Sam Davies

On the verge …

Anyone walking our streets this summer cannot fail to notice the number of vehicles routinely parked on verges. For months now there has been a particular cluster on the short section of Queen Edith’s Way between Nightingale Avenue and Wulfstan Way. On occasion I have counted as many as 13 vans and cars parked along this stretch, which is barely more than 100m long. This (taken a couple of months ago) was one of the more outrageous examples of how legitimate users of this space are then inconvenienced and endangered:

I have remonstrated with drivers and called out Parking Enforcement officers more times than I can remember. I’ve also discussed it with County Cllr Alex Beckett and County Highways Officers, but the evidence is that these efforts have failed to reduce the problem. And that’s because what we’re seeing on Queen Edith’s Way is simply a concentrated version of what residents all over the city are experiencing, namely a huge surge in the number of properties undergoing major extensions/

Look at this image taken from the City Council planning portal:

Of the 19 residential properties along that stretch, 8 have had planning approval given for major works (mostly two-floor extensions) since late 2019. Given the delays in executing those approvals caused by the pandemic, it’s not surprising that much of this work is now going on simultaneously. And with multiple trades attending each site, it’s simply not possible for their vehicles to be accommodated within the red line. So vehicles end up on the verges, whatever assurances are given in a Construction Management Plan, and in such numbers that no enforcement activity is capable of dealing with the scale of the problem.

People have a right to develop their property, and given the financial incentives which the Cambridge property market provides, they are inevitably going to want to maximise the value generated by doing so, and hence the scale of the development. BUT this also generates unmanaged negative externalities to which we simply don’t seem to have an effective solution. I’ve raised it with Exec Cllr for Planning, Building Control and Infrastructure, Katie Thornburrow, in the hope that we can find a better policy approach in the next Local Plan. But I’m not holding my breath.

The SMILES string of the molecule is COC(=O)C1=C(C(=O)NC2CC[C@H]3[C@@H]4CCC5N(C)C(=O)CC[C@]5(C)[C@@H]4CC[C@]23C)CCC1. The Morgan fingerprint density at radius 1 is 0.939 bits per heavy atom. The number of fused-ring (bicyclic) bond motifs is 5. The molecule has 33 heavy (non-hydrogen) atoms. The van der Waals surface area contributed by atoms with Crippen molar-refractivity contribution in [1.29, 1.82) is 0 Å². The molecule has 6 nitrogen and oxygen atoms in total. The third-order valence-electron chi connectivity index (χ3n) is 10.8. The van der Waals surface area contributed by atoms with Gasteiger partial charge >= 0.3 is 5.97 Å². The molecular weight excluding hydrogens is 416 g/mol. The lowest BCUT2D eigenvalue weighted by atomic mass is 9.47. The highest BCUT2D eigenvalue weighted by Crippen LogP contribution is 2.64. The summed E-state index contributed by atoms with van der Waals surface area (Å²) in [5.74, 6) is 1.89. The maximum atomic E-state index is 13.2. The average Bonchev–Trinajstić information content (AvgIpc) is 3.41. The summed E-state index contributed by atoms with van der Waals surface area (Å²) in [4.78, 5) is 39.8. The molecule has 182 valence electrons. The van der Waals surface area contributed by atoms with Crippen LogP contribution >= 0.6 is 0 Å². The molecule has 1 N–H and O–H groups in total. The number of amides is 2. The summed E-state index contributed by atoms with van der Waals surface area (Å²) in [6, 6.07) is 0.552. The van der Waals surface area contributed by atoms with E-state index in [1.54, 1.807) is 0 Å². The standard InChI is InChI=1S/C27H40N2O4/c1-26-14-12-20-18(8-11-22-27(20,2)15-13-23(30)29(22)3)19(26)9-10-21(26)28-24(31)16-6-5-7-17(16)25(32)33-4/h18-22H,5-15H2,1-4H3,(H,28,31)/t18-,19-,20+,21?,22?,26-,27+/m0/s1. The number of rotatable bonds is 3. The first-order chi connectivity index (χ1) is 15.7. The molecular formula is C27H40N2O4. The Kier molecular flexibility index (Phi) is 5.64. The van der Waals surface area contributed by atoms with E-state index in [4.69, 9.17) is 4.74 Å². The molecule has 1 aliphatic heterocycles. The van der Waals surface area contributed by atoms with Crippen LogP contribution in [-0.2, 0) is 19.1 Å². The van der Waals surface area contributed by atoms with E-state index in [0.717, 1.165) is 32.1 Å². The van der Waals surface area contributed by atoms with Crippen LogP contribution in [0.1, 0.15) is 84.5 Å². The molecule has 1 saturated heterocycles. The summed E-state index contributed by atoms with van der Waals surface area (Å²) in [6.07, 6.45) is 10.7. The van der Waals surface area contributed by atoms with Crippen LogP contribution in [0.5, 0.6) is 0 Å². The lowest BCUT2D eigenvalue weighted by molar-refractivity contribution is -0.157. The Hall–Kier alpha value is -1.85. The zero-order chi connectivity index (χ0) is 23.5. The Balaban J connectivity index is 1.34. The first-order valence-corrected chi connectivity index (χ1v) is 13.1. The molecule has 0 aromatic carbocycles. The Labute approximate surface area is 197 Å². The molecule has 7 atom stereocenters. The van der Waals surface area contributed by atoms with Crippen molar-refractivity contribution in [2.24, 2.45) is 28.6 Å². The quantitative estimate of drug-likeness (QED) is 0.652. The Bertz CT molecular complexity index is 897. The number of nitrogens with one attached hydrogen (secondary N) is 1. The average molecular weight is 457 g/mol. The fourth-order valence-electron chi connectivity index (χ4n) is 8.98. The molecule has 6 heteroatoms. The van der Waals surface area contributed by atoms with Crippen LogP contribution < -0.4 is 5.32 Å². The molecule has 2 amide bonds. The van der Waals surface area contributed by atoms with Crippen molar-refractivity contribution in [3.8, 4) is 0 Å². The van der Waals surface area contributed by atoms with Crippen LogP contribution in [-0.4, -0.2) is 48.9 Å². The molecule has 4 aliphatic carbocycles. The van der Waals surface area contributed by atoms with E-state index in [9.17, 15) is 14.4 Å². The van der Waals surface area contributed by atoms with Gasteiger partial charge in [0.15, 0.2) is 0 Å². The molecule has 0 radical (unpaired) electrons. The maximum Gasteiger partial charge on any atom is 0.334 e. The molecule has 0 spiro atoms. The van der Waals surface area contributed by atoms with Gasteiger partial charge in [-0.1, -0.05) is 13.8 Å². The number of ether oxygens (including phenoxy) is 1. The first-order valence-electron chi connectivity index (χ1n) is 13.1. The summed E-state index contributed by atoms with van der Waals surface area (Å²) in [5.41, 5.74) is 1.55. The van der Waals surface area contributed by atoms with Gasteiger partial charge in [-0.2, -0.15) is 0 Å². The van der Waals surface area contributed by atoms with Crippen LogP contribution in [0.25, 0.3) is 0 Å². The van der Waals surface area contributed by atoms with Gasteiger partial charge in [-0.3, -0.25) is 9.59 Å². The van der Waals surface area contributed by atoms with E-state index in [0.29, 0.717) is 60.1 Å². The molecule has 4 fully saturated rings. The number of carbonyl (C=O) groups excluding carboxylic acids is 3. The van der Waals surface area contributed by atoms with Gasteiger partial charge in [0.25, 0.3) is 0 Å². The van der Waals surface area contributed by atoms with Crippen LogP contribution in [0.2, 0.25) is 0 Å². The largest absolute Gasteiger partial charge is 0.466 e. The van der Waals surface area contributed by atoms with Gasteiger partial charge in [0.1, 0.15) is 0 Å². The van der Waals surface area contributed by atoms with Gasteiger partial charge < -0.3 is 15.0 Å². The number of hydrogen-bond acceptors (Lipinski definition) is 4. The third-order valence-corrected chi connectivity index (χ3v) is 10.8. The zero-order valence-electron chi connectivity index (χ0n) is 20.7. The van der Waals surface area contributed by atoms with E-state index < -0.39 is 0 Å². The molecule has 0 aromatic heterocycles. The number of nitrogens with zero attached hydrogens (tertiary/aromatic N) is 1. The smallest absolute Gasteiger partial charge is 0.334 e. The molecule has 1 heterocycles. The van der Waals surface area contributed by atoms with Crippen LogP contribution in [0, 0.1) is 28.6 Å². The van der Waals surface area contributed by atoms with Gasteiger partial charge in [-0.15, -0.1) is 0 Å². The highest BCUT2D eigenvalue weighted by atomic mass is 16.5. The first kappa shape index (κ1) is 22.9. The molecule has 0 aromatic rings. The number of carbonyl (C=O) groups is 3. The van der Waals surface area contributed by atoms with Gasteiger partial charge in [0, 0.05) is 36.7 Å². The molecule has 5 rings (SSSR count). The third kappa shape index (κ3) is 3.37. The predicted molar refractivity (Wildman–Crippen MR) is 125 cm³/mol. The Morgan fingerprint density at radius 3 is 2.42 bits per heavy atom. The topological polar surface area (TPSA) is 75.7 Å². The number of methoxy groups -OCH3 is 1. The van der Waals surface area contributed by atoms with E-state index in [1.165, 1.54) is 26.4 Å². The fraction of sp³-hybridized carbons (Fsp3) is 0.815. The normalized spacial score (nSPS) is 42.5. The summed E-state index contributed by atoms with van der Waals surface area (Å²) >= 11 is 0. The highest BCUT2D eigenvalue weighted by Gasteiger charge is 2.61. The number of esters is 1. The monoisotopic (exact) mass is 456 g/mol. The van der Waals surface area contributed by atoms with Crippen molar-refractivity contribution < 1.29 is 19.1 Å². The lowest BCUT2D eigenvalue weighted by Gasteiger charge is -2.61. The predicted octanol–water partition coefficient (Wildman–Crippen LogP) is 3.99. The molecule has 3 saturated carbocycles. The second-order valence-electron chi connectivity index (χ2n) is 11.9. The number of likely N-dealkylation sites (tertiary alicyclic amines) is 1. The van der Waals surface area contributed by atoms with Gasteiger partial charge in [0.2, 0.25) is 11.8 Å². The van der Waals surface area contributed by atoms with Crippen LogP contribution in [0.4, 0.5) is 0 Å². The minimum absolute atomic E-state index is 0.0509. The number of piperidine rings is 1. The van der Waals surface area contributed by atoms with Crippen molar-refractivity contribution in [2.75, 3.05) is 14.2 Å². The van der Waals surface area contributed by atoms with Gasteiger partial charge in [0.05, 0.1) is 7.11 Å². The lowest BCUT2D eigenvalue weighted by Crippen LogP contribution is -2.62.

Sam Davies


  • I heard it said that folk living on Mowbray Road had “elected” years ago to have a parking-on-the-verges ban in their neighbourhood

    Could that be done along QEW, or City-wide even?

    Just a thought ……..

  • Thank you Sam it is truly grim pavement and verge parking throughout the whole of the UK. Do Cambs County Council have data of the amount of money spent repairing all the damage caused? I know I use their online reporting tool a lot from road signage damaged by drivers to much more. I reside in Trumpington & and the volume of thoughtless, inconsiderate and selfish parking is astounding at times but to most commonplace and completely acceptable. Damaged verges, trees & other plants that can’t grow, endless damage to infrastructure and ground surfaces. One example, two neighbouring households dug up land that was not theirs so th no permission (county council) and placed tarmac so that they could fit more vehicles on their property. But that isn’t enough they drive up and down the footpaths to then access their properties even though they have drives across footpaths and dropped kerbs and then also continue to park on the verge. Endless vehicle creep will continue despite the works of Living Streets. Many more examples, but there is also the mentality of residents believing they have the right to park in front of their property. Some may, but many don’t, it is a public space for all and paid by all tax payers. As for trades vehicles when did dropping off materials/tools and then parking legally and considerately become such a rare occurrence. Anyway rant over, I don’t have the answer either. Except using Japan as a model.

  • Ooh, this has prompted me to go back and look up – yet again – to see whether the Government has yet published its response to the 2020 Pavement Parking consultation … turns out there was an adjournment debate on the subject in March this year:
    – but despite the Minister’s assurance then that “we are aiming to publish as soon as is practically possible” it seems that we are still waiting.

  • What about having a ‘verge parking fee’: used to restore verges and pay for the management of restoration and pay for enforcement? Property development adds money to the developers and this money should not be from the backs of Council tax payers. Planning applications should add this fee demanded by the Council to the present element required before planning approval is given and paid before work can start. Any application would need to specify the extent of the verge/road parking as part of the application.. Banning verge parking completely is bound to find an alternative horror. However, blocking the footpath should certainly be banned. I now have to use a rollator for most of my walking and I have to say that I am only very rarely blocked by a van. Like all rules, unless enforcement is possible they are uselesss so that an element to pay for enforcement is essential.